Directed by Martin Scorsese
Starring Ben Kingsley, Leonardo DiCaprio, Mark Ruffalo, Michelle Williams
Release date: February 19, 2010
What makes a movie great? Is it meeting the expectation of greatness? Can a movie be viewed solely on its own merit anymore without comparing it to something else you saw that you liked better or worse, or is that what watching and understanding movies is all about? I thought about that a lot after seeing Shutter Island.
It is in our nature to view a movie not only on its own merit but comparatively against like sources. Martin Scorsese has made a lot of brilliant movies but is it fair to always compare each new one to the classics he has already made? His latest film will make you rethink that process. It is the type of film that will make you forget his stable of gangster movies that most people would try to define him by. If you have ever wondered what a Scorsese horror film would look like, Shutter Island is the answer.
The movie opens as two U.S. Marshals, Teddy Daniels (Leonardo DiCaprio) and Chuck Aule (Mark Ruffalo), arrive on Shutter Island. They have been invited to Ashecliffe Hospital to investigate the disappearance of Rachel Solando (Emily Mortimer), a patient at the facility. Their arrival doesn’t seem to be met with much enthusiasm. The staff is less than cooperative, the hospital’s chief psychiatrist Dr. John Crawley (Sir Ben Kingsley) offers feigned assistance and right away the case seems steeped in impossibility. She was locked in her room, no one saw her leave, and there are no signs of exit. Not to mention they are on an island in the middle of a hurricane.
As Teddy begins to investigate, the walls start closing in on him. He convinces himself that there is more going on than a missing patient -– if she was ever missing to begin with. Then he works on convincing everyone else. Whether these quiet accusations are actually happening or they are just a product of his increasingly paranoid state is better left for you to decide.
This is a smart movie that should really be appreciated on multiple levels. Shutter Island isn’t a whodunit. It isn’t a movie that can be ruined by knowing what happens to who and when. Yes, there are twists and yes, there is a payoff, but that should hardly constitute the singular reason for enjoyment. Shutter Island is film noir, a ghost story, and a psychological thriller. It works as all of these things in concert with no one piece taking center stage. The direction and the film’s performances effortlessly keep the film from being crushed by the weight of the clichés it avoids scene after scene.
DiCaprio, in his fourth collaboration with Scorsese, has officially erased the memory of his Teen Beat covers of more than a decade ago. I had doubts that he could pull of a character with as much life experience as was required, but he delivers a performance full of raw emotion. He embodies Teddy’s obsession with a nuanced range. While DiCaprio’s performance may be the driving force of the movie, it is not exclusive to him alone. Even characters that only pop up for a couple minutes at a time carry more weight than their screen time should warrant. Max von Sydow as one of the hospital’s top doctors, Jackie Earle Haley as a tormented patient, Michelle Williams as Teddy’s wife, Ted Levine as the warden of the hospital; all could have easily been written off as caricatures if it weren’t for the environment they were allowed to exist within.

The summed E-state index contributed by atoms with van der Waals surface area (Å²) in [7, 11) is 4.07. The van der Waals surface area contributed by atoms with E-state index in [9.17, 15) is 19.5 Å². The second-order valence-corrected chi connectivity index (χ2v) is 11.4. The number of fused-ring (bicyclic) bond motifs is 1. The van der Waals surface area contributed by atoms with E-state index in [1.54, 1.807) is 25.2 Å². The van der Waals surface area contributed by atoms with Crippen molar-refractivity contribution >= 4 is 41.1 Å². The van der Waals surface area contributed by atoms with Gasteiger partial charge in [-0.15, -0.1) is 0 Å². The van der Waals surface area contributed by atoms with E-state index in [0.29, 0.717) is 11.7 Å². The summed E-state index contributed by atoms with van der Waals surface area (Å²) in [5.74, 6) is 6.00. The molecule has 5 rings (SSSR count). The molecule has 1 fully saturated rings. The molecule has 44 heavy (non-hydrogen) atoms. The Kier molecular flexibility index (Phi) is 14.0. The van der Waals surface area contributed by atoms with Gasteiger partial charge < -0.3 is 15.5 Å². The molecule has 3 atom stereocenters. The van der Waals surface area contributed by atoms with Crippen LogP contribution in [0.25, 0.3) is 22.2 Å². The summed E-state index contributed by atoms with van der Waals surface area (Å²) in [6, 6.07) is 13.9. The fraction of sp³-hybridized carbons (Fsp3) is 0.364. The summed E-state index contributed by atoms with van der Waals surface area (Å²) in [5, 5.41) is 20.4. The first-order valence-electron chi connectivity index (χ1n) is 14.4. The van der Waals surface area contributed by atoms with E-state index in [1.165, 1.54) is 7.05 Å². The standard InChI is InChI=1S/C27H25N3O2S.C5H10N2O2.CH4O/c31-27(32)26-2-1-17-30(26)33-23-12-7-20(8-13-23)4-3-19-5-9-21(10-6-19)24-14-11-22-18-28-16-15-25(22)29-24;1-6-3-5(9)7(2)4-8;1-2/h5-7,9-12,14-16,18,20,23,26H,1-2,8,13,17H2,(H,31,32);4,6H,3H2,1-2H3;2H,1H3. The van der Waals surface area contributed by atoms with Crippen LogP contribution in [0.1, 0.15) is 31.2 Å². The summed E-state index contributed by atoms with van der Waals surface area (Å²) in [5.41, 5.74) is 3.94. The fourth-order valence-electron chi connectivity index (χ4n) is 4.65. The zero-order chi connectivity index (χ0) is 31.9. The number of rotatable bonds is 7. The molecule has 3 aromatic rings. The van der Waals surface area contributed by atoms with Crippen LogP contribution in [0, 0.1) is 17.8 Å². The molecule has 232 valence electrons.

Scorsese anchors a story that in someone else’s hands would have been all over the place. There is something to be said for forty years of practice. Rather than relying on a clutter of trademarks, he is wise enough to allow himself the freedom to step outside his tendencies and create new ones. Scorsese has long since perfected the art of choosing the perfect music to accompany his movies. With Shutter Island, he uses music -– not just loud sounds out of nowhere, but specifically chosen arrangements -– to create mood. He uses that to create atmosphere, utilized as more of a character than a simple set piece. All of these things are calculated measures to ensure the perfect setting is in place before a single relevant line of dialogue has been spoken.
For all of the accusations of a bait and switch ending I have heard, it really isn’t much of a surprise. There’s no cheating or sleight of hand. Watch it twice (I did) and you’ll see that every scene is designed to lead you down one path or other and is constructed with equal parts prognostication and ambiguity. You are not sure if Teddy may be on to something or if he is simply allowing his delusions to control him into seeing what he wants.
With a career spanning almost a half century, Scorsese has earned the right to throw us for a loop with his filmmaking choices. He has earned the right to defy our expectations by making something outside of what some would considered his comfort zone. He earned it by doing exactly that many times over his career. Here, he perfects it by making it look easy.
And there’s the rub.